House making first attempt to protect abortion in post-Roe era

WASHINGTON (AP) — The House is expected to vote Friday on two bills that would restore and guarantee access to abortion across the country as Democrats make their first attempt to respond legislatively to the landmark Supreme Court decision that overturned Roe v. Wade.

The legislation has almost no chance of becoming law, as it lacks the necessary support in the Senate 50-50. However, the vote marks the beginning of a new era in the abortion debate, as lawmakers, governors and lawmakers grapple with the impact of the court’s decision. By striking down Roe, the court has allowed states to enact strict limits on abortion, including many that had previously been deemed unconstitutional. The ruling is expected to lead to abortion bans in about half of the states.

Several GOP-controlled states have already moved quickly to restrict or ban abortion, while Democratic-controlled states have sought to defend access. Voters now classify abortion as one of the most pressing issues facing the country, a shift in priorities that Democrats hope will reshape the political landscape in their favor by the midterm elections.

Before the House vote, Democrats highlighted the case of a 10-year-old girl who had to cross state lines to Indiana for an abortion after being raped, calling it an example of how the court’s decision is already having dire consequences.

“We don’t have to imagine why this might matter. We do not need to evoke hypotheses. We already know what happened,” Democratic Sen. Amy Klobuchar said Thursday on the Senate floor.

“Should the next 10-year-old or 12-year-old or 14-year-old’s right to desperately needed care be jeopardized?”

In the House, Democrats will introduce two abortion bills on Friday, one of which would prohibit punishing a woman or child who chooses to travel to another state for an abortion. It specifies that doctors cannot be punished for providing reproductive care outside of their home state.

The Constitution does not explicitly say that interstate travel is a right, although the Supreme Court has said it is a right that “has been firmly established and repeatedly recognized.” However, the court has never said exactly where the right to travel comes from and that could leave it open to challenge or elimination, as was the right to abortion.

Lawmakers in Missouri earlier this year, for example, I consider making it illegal to “aid or abet” abortions that violate Missouri law, even if they occur outside of the state. The proposal was finally shelved.

The second House bill, which first it happened in september but stalled in the Senate, it would enshrine access to abortion as protected by federal law. It would also expand protections Roe had previously provided by banning what supporters say are medically unnecessary restrictions that block access to safe and affordable abortions.

“The bill converts Roe v. Wade into the law of the land and protects it from some of the attacks that have occurred since it was overturned by the Supreme Court,” House Speaker Nancy Pelosi, D-Calif, said Thursday.

It would prevent abortion bans before 24 weeks, which is when fetal viability, the ability of a human fetus to survive outside the womb, is generally thought to begin. The bill allows exceptions for abortions after fetal viability when a provider determines that the life or health of the mother is at risk.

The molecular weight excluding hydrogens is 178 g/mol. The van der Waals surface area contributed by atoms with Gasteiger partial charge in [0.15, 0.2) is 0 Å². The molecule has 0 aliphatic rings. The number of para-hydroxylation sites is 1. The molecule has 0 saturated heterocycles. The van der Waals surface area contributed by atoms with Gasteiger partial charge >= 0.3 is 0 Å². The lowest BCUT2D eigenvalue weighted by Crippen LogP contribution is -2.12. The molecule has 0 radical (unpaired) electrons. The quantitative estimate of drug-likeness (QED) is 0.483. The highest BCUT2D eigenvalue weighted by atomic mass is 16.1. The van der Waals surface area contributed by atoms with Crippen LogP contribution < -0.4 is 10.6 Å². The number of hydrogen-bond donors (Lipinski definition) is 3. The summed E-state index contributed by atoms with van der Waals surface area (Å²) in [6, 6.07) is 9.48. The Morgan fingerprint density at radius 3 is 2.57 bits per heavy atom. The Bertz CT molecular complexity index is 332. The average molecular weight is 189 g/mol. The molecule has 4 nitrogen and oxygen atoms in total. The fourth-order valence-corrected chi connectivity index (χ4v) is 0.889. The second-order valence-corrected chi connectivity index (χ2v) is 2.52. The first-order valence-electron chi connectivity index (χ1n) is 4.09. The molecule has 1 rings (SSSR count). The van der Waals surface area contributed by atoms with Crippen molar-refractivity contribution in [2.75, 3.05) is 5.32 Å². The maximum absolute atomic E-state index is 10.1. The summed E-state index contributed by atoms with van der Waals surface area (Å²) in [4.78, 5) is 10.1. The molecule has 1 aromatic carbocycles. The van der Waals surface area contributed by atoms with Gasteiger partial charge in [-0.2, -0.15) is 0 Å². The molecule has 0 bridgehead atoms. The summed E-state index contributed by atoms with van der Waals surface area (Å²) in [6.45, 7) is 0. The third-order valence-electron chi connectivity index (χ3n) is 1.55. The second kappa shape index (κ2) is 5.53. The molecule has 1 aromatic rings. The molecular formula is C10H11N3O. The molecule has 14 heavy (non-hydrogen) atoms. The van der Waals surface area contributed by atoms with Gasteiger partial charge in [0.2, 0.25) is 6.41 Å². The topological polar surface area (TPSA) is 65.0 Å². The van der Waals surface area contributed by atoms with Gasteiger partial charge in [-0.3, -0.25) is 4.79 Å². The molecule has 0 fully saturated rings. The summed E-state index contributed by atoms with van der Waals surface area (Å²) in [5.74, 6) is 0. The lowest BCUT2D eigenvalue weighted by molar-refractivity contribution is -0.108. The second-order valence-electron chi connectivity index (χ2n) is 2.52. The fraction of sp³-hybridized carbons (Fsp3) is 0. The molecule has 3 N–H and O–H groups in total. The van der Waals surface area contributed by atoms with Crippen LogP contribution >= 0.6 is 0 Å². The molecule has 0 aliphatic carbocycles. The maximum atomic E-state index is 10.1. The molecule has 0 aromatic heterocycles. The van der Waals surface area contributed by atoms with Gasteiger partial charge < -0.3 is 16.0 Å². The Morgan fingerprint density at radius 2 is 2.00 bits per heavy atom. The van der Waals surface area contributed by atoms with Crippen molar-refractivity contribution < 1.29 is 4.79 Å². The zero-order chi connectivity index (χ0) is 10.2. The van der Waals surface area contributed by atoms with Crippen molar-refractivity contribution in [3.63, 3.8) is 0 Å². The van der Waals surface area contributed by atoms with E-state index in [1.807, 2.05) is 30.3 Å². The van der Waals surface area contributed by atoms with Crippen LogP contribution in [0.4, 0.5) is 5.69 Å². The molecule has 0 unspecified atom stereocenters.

The Democrats’ proposal would also prevent states from requiring providers to share “medically inaccurate” information, or require additional testing or waiting periods, often with the goal of dissuading a patient from having an abortion.

Republicans have celebrated the end of Roe v. Wade and are expected to overwhelmingly oppose both bills, denouncing them as extreme. Republican Sen. James Lankford of Oklahoma, who supports instituting a national abortion ban, accused his colleagues across the aisle Thursday of trying to “inflame” the abortion issue. He said travel law advocates should be asking, “Does the child in the womb have a right to travel in its future?”

Only two Republican senators, Senators Lisa Murkowski and Senator Susan Collins, have supported abortion rights, but they do not support the Democrats’ proposal, calling it too broad in scope. They have introduced alternative legislation that would prohibit states from placing an “undue burden” on a woman’s ability to obtain an abortion prior to fetal viability, among other provisions.

Asked Thursday whether Democrats should work with the two senators, Pelosi responded: “We’re not going to negotiate on a woman’s right to choose.”

Since the court’s ruling last month, some activists have accused President Joe Biden and other top Democrats of not responding strongly enough to the decision. Biden, who denounced the court’s ruling as “extreme,” last week issued an executive order intended to avoid some potential penalties that women seeking an abortion may face. His administration has also warned medical providers that they should offer abortion if the mother’s life is at risk.

Meanwhile, the Democratic National Committee has already launched a digital ad campaign to energize voters on the issue, warning that the Republicans’ ultimate goal is to ban abortion nationwide.

“We have to elect a couple more Democratic senators so we can get around the filibuster and we can pass legislation that really affects a woman’s right to choose,” she said. “There are no half measures.”


Associated Press writer Jessica Gresko contributed to this report.


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